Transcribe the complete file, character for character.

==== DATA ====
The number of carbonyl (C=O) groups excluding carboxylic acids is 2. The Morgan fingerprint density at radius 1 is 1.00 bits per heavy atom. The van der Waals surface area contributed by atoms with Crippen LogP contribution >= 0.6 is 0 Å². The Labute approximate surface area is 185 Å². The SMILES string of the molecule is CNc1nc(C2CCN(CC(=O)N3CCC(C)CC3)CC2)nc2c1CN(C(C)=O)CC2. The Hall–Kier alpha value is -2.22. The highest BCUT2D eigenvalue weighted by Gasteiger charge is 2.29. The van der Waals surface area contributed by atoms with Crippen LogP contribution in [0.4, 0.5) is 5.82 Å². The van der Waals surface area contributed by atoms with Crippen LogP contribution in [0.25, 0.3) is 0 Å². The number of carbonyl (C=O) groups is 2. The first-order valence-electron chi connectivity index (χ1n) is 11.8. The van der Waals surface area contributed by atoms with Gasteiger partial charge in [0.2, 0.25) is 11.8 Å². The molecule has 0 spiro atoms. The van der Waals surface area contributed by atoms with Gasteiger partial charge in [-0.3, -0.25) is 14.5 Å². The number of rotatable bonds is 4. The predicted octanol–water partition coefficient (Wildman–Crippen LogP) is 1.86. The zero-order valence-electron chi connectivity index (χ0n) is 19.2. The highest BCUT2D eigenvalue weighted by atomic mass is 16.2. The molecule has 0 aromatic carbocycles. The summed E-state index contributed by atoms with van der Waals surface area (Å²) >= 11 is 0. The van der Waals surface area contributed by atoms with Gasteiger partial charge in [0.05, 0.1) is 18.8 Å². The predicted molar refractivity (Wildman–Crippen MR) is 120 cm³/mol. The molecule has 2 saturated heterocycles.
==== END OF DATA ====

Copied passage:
The number of carbonyl (C=O) groups excluding carboxylic acids is 2. The Morgan fingerprint density at radius 1 is 1.00 bits per heavy atom. The van der Waals surface area contributed by atoms with Crippen LogP contribution >= 0.6 is 0 Å². The Labute approximate surface area is 185 Å². The SMILES string of the molecule is CNc1nc(C2CCN(CC(=O)N3CCC(C)CC3)CC2)nc2c1CN(C(C)=O)CC2. The Hall–Kier alpha value is -2.22. The highest BCUT2D eigenvalue weighted by Gasteiger charge is 2.29. The van der Waals surface area contributed by atoms with Crippen LogP contribution in [0.4, 0.5) is 5.82 Å². The van der Waals surface area contributed by atoms with Crippen LogP contribution in [0.25, 0.3) is 0 Å². The number of carbonyl (C=O) groups is 2. The first-order valence-electron chi connectivity index (χ1n) is 11.8. The van der Waals surface area contributed by atoms with Gasteiger partial charge in [0.2, 0.25) is 11.8 Å². The molecule has 0 spiro atoms. The van der Waals surface area contributed by atoms with Gasteiger partial charge in [-0.3, -0.25) is 14.5 Å². The number of rotatable bonds is 4. The predicted octanol–water partition coefficient (Wildman–Crippen LogP) is 1.86. The zero-order valence-electron chi connectivity index (χ0n) is 19.2. The highest BCUT2D eigenvalue weighted by atomic mass is 16.2. The molecule has 0 aromatic carbocycles. The summed E-state index contributed by atoms with van der Waals surface area (Å²) >= 11 is 0. The van der Waals surface area contributed by atoms with Gasteiger partial charge in [0.05, 0.1) is 18.8 Å². The predicted molar refractivity (Wildman–Crippen MR) is 120 cm³/mol. The molecule has 2 saturated heterocycles.